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I recently saw a BuzzFeed video exploring what driver’s ed would be like if we taught people how to drive like we teach them about sex.  While hilarious, the video also shows just how ridiculous it is to compare driving a car to sexuality. Yet, there may be something to such a comparison.  Can we learn something about sex by comparing it to cars?

A recent study by Dean Busby and colleagues at Brigham Young University found two different models for how people think about when to have sex in relationships.  So which model works best, and why?  Let’s find out.

Compatibility: Test-Drive Model

“You wouldn’t buy a car without test driving it first, so why would you get married without testing the sex?”  This model depends on the belief that it is important to know if the sex is good or not before committing yourself to a relationship. In the study, couples who used the compatibility model were less stable and satisfied in their relationship, while those couples who waited until after marriage to have sex had the best relationship outcomes. ... Read more »

Staying Attached to an Anxious Partner

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Previously I shared some ways to stay connected to a partner who prefers to avoid closeness.  What about a partner who seems to want too much closeness?  Do you have a partner who you feel like smothers you or never gives you enough space? Rather than avoiding closeness, these partners want closeness, but sometimes aren’t sure how to handle the closeness they get.

Avoidant attachment is only one dimension in how people connect to others.  Those who are high in the other dimension, called anxiety, may be just as difficult to connect with, but in different ways.  Early in life, anxious individuals were often lacking important, supportive relationships.  When they do connect with people later on, it fills a large gap in their life, which also makes them very afraid of losing the relationship.  This fear makes them very anxious and reactive when something seems to go wrong in the relationship.

In the same review of research I shared before, the scholars explored the effects of anxious attachment on relationships.  While difficult, again they show that it is possible to have ... Read more »

Do you Celebrate your Relationship Enough?

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Try to remember your high school graduation.  What were you wearing?  What speeches were given? How did you feel? You may not remember every detail, but chances are you can clearly remember the feelings you had and some of the colors, sounds, or thoughts you experienced.  Why is that?

Markers of accomplishment, such as high school graduation, are often celebrated with traditions that set them apart from everyday events.  These traditions, or rituals, remind us that we are moving from one stage to another, and we can later recall these transitions with clarity.

Similarly, in relationships we make many transitions, big or small, that are important markers of the relationship’s progress.  Sarah Halpern-Meekin at the University of Wisconsin and Laura Tach at Cornell University have found that couples who use rituals to mark these stages are better able to remember the moment of change in the relationship, and are generally happier and more stable.


What is a Relationship Ritual?

When you think about rituals in relationships you may think about a proposal and the engagement ring. A proposal is often a marker of ... Read more »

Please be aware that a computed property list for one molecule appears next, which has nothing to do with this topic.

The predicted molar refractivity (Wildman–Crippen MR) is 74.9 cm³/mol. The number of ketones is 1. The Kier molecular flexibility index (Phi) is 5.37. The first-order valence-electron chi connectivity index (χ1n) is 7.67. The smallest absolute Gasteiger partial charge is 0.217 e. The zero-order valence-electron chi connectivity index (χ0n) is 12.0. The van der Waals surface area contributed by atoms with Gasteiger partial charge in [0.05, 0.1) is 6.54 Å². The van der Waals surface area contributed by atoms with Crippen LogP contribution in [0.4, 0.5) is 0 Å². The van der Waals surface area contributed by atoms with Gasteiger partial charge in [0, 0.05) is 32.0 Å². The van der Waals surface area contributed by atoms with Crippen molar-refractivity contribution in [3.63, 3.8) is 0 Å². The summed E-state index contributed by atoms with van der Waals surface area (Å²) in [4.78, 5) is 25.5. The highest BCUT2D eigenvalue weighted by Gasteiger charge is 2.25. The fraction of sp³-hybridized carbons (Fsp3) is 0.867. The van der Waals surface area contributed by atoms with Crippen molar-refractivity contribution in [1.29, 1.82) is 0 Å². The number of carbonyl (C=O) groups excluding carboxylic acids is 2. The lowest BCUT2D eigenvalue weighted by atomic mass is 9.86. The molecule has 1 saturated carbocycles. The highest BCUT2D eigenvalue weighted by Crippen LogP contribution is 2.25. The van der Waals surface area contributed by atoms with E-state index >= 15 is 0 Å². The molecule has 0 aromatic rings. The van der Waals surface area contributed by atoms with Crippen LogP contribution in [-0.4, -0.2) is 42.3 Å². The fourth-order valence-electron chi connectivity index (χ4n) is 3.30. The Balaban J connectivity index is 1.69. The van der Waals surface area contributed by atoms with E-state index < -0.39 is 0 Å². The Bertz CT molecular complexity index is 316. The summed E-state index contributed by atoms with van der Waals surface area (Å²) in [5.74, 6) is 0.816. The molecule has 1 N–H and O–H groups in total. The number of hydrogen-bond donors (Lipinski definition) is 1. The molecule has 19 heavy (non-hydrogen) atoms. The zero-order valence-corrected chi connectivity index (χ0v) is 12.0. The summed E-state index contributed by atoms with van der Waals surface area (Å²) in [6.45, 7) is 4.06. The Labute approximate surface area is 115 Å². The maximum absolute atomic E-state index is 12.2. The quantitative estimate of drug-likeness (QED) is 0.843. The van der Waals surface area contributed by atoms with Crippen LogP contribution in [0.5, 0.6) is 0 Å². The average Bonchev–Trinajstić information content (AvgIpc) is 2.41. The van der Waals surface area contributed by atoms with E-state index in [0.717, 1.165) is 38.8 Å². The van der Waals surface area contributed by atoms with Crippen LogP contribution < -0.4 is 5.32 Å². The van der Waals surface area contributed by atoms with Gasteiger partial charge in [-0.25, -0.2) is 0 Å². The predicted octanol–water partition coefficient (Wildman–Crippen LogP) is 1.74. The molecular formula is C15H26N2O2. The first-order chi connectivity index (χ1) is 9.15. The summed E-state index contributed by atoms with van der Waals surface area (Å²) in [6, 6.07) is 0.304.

Where Shopping Can Fail You

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Whenever we go shopping, whether it be for clothes, food, or entertainment, it is both normal and appropriate to look for the best deal.  We want to find something that fits our tastes and is within our budget.  It is common to look at one item and then put it back on the rack or shelf to go look at another brand or flavor.  We do not need to make a choice until we have seen all the options, and when we do finally make our purchase, we are more likely to be happy with our choice because we know we have found the best deal for us.

But what happens when dating becomes all about finding the best deal?

A recent study by Amber Vennum at Kansas State University and Matthew Johnson of the University of Alabama reveals the truth about people who treat relationships like shopping.


The Truth About Reshelving

Relationship cycling occurs whenever two people break off a relationship and then get back together again later.  Whatever the reason for the break-up, such a pattern is becoming more common ... Read more »

Cinematic Romance

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We have all come across messages about love through media.  Romantic comedies are among some of the most viewed films of all time, and why not?  They are fun and can make us feel good.

On the flipside, there are some valid concerns about how our viewing habits shape our perceptions about what love is and what it looks like.  Are we getting realistic expectations or giving ourselves false hope when we watch rom-coms?

Perhaps some of both.  In a recent study, Veronica Hefner of University of Illinois and Barbara Wilson of University of Wisconsin found four primary themes of romantic films.  


1. Soul Mate/One-and-Only

Out of the 7 billion people on the planet, there is only one we are meant to be with.  

The Cons:  The biggest fiction of the soul mate belief is that there is someone we will be perfectly happy and matched with the moment we find them.  However, if we are perfect for each other from the start, then there is no room for growth or conflict.  As soon as we run into trouble, we are more likely ... Read more »